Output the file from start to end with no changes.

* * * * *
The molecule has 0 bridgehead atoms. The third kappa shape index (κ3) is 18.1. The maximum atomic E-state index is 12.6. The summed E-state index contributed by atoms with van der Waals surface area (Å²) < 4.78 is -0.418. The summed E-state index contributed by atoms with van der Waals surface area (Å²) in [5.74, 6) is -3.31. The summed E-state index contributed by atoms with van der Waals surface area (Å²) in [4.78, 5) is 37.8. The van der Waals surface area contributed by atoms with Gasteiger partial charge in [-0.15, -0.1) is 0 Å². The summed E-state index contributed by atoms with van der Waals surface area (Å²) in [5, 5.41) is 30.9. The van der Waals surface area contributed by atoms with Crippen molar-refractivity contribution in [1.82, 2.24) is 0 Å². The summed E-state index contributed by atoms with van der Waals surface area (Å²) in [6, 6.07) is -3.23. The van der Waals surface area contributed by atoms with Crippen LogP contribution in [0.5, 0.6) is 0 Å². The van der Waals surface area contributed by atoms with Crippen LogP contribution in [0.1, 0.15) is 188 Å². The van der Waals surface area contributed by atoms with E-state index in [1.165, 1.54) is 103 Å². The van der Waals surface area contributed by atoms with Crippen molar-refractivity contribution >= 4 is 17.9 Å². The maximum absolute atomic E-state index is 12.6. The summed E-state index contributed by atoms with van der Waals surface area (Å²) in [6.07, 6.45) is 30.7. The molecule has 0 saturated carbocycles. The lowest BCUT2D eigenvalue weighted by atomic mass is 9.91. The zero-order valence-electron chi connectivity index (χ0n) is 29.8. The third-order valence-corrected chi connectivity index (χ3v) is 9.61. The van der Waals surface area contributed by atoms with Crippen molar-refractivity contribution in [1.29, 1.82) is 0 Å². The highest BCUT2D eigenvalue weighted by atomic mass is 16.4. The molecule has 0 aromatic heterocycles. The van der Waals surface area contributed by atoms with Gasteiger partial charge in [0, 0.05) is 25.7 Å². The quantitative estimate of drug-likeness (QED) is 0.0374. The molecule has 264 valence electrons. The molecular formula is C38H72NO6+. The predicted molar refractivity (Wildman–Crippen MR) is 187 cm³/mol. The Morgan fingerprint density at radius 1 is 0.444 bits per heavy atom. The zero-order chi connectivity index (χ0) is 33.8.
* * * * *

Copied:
The molecule has 0 bridgehead atoms. The third kappa shape index (κ3) is 18.1. The maximum atomic E-state index is 12.6. The summed E-state index contributed by atoms with van der Waals surface area (Å²) < 4.78 is -0.418. The summed E-state index contributed by atoms with van der Waals surface area (Å²) in [5.74, 6) is -3.31. The summed E-state index contributed by atoms with van der Waals surface area (Å²) in [4.78, 5) is 37.8. The van der Waals surface area contributed by atoms with Gasteiger partial charge in [-0.15, -0.1) is 0 Å². The summed E-state index contributed by atoms with van der Waals surface area (Å²) in [5, 5.41) is 30.9. The van der Waals surface area contributed by atoms with Crippen molar-refractivity contribution in [1.82, 2.24) is 0 Å². The summed E-state index contributed by atoms with van der Waals surface area (Å²) in [6, 6.07) is -3.23. The van der Waals surface area contributed by atoms with Crippen LogP contribution in [0.5, 0.6) is 0 Å². The van der Waals surface area contributed by atoms with Crippen LogP contribution in [0.1, 0.15) is 188 Å². The van der Waals surface area contributed by atoms with E-state index in [1.165, 1.54) is 103 Å². The van der Waals surface area contributed by atoms with Crippen molar-refractivity contribution >= 4 is 17.9 Å². The maximum absolute atomic E-state index is 12.6. The summed E-state index contributed by atoms with van der Waals surface area (Å²) in [6.07, 6.45) is 30.7. The molecule has 0 saturated carbocycles. The lowest BCUT2D eigenvalue weighted by atomic mass is 9.91. The zero-order valence-electron chi connectivity index (χ0n) is 29.8. The third-order valence-corrected chi connectivity index (χ3v) is 9.61. The van der Waals surface area contributed by atoms with Crippen molar-refractivity contribution in [1.29, 1.82) is 0 Å². The highest BCUT2D eigenvalue weighted by atomic mass is 16.4. The molecule has 0 aromatic heterocycles. The van der Waals surface area contributed by atoms with Gasteiger partial charge in [0, 0.05) is 25.7 Å². The quantitative estimate of drug-likeness (QED) is 0.0374. The molecule has 264 valence electrons. The molecular formula is C38H72NO6+. The predicted molar refractivity (Wildman–Crippen MR) is 187 cm³/mol. The Morgan fingerprint density at radius 1 is 0.444 bits per heavy atom. The zero-order chi connectivity index (χ0) is 33.8.